Hollywood writers were poised to go on strike Tuesday, but they narrowly managed to make a deal just moments after their prior contract expired.
The Writers Guild of America voted 96.3 percent in favor of a strike authorization April 24. The strike would have begun Tuesday, and would have been the first major WGA strike since the 2007-2008 strike which lasted 100 days.
In a statement made early Tuesday morning, the WGA said it made great strides in the areas of improving health benefits and minimum pay among other developments. In the end, the deal will manage to net the guild members $130 million more than they had been expecting.
Professors from the UCLA School of Theater, Film and Television and the UCLA School of Law weighed in on how the narrowly avoided strike could have differed from the last one and what the strike would have meant for some popular TV series.
“(In) the days leading up to it, there’s a ton of confusion,” said screenwriting lecturer Tim Albaugh. “I think the concern, as always, is will you ever get hired again, (and) will there be some sort of backlash against you for striking?”
The WGA is a union that renegotiates its collective bargaining agreements, which employers and unions make to regulate working conditions, benefits and salaries every three or four years, said Brian Walton, lecturer in law at UCLA who also served as the WGA’s executive director from 1985 to 1998.
The WGA’s prior contract with the Alliance of Motion Picture and Television Producers expired Tuesday at midnight; however, in order to avoid a strike in the morning, negotiators kept talks going into the next hour until they could reach an agreement, according to Deadline.
Albaugh, who had been writing professionally as a member of the WGA for about nine years when the previous strike began, said the entertainment industry has changed vastly since then, especially with the advent of streaming services like Netflix and Hulu.
Because consumers have access to such a vast amount of shows on the services, Albaugh said viewers would have likely shifted to streaming television in the event of a strike that lasted through the summer, since nonstreaming networks would not have been able to produce any new, scripted content for the fall.
Streaming services would also have been unable to produce new content, but consumers could have more control over what they could watch on streaming services, as opposed to nonstreaming networks. During the 2007-2008 strike, networks resorted to airing reruns and producing more unscripted content – for example, CBS aired two seasons of “Big Brother” in 2008, as opposed to the planned one season.
If the strike had affected the production of some of his favorite shows to stream, such as a new season of “13 Reasons Why,” Ian Smith, a first-year pre-business economics student, said he would resort to watching mostly sports on television.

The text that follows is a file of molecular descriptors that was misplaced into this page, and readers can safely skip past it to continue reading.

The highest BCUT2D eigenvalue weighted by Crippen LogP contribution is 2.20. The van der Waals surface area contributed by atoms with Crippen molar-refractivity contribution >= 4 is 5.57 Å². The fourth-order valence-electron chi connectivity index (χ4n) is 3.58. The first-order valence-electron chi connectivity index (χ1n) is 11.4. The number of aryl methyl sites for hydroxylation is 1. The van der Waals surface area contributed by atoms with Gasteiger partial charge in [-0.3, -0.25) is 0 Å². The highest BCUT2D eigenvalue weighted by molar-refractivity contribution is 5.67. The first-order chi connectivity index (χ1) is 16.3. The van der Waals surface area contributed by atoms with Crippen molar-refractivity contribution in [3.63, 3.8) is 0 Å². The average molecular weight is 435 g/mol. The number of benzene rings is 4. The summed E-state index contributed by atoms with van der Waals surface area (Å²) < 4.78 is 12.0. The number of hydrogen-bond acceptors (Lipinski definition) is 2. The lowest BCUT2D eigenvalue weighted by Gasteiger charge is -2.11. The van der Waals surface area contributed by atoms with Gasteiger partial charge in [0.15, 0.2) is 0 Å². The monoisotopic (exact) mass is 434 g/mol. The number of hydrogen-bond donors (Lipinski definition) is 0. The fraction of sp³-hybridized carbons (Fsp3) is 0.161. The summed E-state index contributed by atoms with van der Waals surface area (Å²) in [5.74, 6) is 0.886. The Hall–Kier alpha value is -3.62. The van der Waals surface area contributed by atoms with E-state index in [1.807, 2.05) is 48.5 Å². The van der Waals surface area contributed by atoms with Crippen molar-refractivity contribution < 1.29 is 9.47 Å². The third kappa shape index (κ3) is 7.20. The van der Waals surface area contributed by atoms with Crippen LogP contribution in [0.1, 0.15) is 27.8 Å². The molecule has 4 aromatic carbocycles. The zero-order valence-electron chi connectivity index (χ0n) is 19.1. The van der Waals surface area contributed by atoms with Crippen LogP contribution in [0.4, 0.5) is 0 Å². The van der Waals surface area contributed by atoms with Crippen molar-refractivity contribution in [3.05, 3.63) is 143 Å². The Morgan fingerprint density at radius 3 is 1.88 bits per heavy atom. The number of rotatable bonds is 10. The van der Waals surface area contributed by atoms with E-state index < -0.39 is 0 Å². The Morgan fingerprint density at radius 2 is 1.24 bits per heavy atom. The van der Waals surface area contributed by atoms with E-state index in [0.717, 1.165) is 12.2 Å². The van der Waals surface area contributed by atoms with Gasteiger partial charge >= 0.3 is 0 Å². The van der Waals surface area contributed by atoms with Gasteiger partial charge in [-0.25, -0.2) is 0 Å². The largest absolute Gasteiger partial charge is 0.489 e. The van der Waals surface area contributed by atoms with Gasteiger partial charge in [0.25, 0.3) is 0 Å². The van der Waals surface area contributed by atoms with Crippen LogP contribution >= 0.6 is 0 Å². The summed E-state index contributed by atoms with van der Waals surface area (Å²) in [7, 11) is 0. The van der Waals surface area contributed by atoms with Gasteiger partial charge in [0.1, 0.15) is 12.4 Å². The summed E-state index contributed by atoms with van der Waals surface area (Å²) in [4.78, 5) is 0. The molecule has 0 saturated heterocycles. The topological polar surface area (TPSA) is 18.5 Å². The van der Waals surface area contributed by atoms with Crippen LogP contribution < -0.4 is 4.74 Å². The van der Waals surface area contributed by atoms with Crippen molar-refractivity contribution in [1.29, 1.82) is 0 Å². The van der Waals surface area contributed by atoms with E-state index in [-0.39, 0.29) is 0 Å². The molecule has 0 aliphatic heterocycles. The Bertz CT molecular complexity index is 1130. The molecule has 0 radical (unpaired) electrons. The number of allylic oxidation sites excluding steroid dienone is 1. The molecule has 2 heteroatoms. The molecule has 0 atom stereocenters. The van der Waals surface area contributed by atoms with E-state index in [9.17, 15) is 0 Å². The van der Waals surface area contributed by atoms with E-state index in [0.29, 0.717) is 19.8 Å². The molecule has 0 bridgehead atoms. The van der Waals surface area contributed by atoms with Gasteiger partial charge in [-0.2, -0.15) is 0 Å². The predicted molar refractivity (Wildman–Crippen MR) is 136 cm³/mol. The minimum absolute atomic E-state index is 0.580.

The WGA had several grievances, but Albaugh said he believes the three biggest issues were with the WGA’s health and welfare funds, pension contributions and the compensation of writer teams, which are often paid the same amount as single writers, in violation of the WGA’s contract, according to Deadline.
The average number of episodes per season has recently gone down from 22 to between 10 and 15 and this fact – combined with exclusivity agreements that bind writers to certain projects – has led to writers making less money than they would have working on longer seasons, said Erin Hill, a UCLA lecturer on television history.
In the event of a strike, it would have taken a while for consumers to notice major changes in the networks’ programming. Shows like “The Tonight Show” and “Saturday Night Live” would have been hit particularly hard early on in the strike because they are scripted so close to production. But it would have taken months for other shows that are scripted further ahead of time to be majorly influenced, Hill said.
“If you’re going to shoot a movie tomorrow and the actors just walk off, you can’t shoot the movie,” Walton said. “When the writers go on strike, the power is mitigated somewhat because they work in advance of production, so the companies have scripts that have been written before the strike deadline.”
Though an agreement was eventually reached, not all members of the parties seemed to be satisfied by the result.
“Did we get everything we wanted? No. Everything we deserve? Certainly not,” the WGA negotiating committee wrote in its statement to the guild members.